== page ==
“They are facing the choice of, alright I will not have my health insurance and I will not be able to pay my rent or buy my groceries or I can get married. That's an impossible choice to force people into,” she said.
I will not have my health insurance and I will not be able to pay my rent or buy my groceries or I can get married. That's an impossible choice to force people into - Bethany Lilly
Lilly says lessons have been learned through the fight for marriage equality for interracial couples and same-sex couples that not getting married has profound consequences.
The Disability Rights Education and Defense Fund (DREDF) is also working with Long. Legal Director Claudia Center said DREDF is investigating the possibility of a lawsuit.
“Over recent years, the Supreme Court has recognized that the right to marry is a fundamental right and this marriage penalty is interfering with the rights of people like Long who cannot get married without very devastating consequences to her life,” said Center.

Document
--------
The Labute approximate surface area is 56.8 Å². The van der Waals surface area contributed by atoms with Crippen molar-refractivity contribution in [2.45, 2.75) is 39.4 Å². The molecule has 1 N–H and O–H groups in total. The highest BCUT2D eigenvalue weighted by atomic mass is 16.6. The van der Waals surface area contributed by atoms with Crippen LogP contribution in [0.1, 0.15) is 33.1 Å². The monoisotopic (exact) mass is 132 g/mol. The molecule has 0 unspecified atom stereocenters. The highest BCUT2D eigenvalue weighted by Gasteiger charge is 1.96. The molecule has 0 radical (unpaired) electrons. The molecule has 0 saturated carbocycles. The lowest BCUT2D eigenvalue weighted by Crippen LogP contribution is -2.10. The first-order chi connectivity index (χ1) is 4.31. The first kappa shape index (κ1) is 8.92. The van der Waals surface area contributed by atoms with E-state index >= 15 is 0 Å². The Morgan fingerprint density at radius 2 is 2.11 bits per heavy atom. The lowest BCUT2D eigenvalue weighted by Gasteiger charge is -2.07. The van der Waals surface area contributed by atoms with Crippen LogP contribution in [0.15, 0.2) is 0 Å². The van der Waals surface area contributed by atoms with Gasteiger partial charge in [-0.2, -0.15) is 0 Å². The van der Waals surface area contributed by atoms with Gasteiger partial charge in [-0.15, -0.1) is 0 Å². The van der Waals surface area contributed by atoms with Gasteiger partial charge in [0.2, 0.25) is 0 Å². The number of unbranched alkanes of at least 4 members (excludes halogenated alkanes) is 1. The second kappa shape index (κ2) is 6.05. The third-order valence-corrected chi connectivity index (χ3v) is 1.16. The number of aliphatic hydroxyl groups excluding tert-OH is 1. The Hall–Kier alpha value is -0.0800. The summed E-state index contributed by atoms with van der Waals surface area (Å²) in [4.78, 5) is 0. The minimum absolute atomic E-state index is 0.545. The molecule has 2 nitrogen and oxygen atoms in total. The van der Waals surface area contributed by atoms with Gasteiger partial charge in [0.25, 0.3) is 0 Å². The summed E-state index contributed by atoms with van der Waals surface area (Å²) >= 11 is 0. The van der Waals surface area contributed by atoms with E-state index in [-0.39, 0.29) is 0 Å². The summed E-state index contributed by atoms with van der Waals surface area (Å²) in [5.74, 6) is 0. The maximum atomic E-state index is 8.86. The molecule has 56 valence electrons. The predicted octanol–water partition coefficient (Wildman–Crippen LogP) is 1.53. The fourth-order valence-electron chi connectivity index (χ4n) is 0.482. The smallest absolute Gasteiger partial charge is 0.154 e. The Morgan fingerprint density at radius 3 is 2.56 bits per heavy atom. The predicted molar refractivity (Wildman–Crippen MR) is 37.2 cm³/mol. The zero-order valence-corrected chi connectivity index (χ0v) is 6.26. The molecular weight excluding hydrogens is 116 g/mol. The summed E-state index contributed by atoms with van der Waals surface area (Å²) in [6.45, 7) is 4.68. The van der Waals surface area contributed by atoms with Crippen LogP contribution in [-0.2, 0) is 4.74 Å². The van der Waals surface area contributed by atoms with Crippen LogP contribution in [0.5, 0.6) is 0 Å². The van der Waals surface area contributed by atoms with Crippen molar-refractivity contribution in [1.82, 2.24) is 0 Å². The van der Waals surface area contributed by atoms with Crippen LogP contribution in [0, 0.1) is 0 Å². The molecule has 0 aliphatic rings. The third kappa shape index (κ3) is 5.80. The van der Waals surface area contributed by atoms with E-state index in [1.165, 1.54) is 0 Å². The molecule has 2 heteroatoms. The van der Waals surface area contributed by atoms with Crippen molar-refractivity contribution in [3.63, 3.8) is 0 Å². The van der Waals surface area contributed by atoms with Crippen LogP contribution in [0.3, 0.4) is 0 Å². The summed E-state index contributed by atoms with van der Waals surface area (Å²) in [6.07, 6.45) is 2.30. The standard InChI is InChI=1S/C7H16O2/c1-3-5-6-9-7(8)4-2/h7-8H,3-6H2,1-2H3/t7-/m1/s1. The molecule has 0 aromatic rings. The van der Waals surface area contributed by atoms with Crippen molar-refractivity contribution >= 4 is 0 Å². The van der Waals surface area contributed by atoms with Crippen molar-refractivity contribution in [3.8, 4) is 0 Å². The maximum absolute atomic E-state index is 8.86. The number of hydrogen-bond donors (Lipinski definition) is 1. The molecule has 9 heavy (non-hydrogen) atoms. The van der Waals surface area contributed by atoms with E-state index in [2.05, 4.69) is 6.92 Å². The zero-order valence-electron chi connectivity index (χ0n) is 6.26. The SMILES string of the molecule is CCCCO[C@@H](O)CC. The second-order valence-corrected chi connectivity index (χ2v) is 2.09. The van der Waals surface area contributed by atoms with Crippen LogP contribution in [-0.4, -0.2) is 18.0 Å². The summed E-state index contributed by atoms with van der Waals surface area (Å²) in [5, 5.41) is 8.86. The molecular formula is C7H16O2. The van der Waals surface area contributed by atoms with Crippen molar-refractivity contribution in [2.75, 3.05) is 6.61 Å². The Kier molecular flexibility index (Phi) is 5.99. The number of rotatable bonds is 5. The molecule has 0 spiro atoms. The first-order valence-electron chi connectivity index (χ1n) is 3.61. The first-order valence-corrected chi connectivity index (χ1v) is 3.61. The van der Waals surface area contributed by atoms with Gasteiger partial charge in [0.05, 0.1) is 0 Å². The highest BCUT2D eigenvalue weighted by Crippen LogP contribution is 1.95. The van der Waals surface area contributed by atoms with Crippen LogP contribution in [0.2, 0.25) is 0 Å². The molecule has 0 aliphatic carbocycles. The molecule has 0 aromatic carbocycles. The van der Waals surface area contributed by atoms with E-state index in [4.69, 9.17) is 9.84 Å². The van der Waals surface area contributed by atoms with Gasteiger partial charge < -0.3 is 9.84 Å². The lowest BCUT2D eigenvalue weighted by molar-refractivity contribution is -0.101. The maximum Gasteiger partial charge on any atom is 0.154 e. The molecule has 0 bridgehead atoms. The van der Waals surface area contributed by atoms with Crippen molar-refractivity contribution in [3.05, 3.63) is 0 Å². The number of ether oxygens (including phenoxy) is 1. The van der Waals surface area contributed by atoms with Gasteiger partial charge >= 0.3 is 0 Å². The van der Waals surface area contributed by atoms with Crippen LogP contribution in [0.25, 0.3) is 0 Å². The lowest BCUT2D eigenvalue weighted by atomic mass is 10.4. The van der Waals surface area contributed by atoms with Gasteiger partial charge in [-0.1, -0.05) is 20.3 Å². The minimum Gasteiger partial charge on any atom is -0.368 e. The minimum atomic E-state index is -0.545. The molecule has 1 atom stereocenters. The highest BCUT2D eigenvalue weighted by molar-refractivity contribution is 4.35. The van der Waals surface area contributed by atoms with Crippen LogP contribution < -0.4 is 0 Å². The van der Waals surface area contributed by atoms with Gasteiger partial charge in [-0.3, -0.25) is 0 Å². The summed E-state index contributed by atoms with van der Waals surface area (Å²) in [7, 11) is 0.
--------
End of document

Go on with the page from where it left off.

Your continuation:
Dreaming Of Their Wedding Day
Long and Contreras hope that one day, the financial barriers associated with their marriage will be a thing of the past. They daydream about their wedding day and the church bells ringing.
“The biggest thing is to see her smiling face walking down the aisle,” imagined Contreras. “And of course we have our first dance and we both need to train for that.”
Long looks forward to their vows.
“We are husband and wife. And it means something. It just does, that added title.”
Whether it's on an official marriage certificate or a Valentine’s Day card.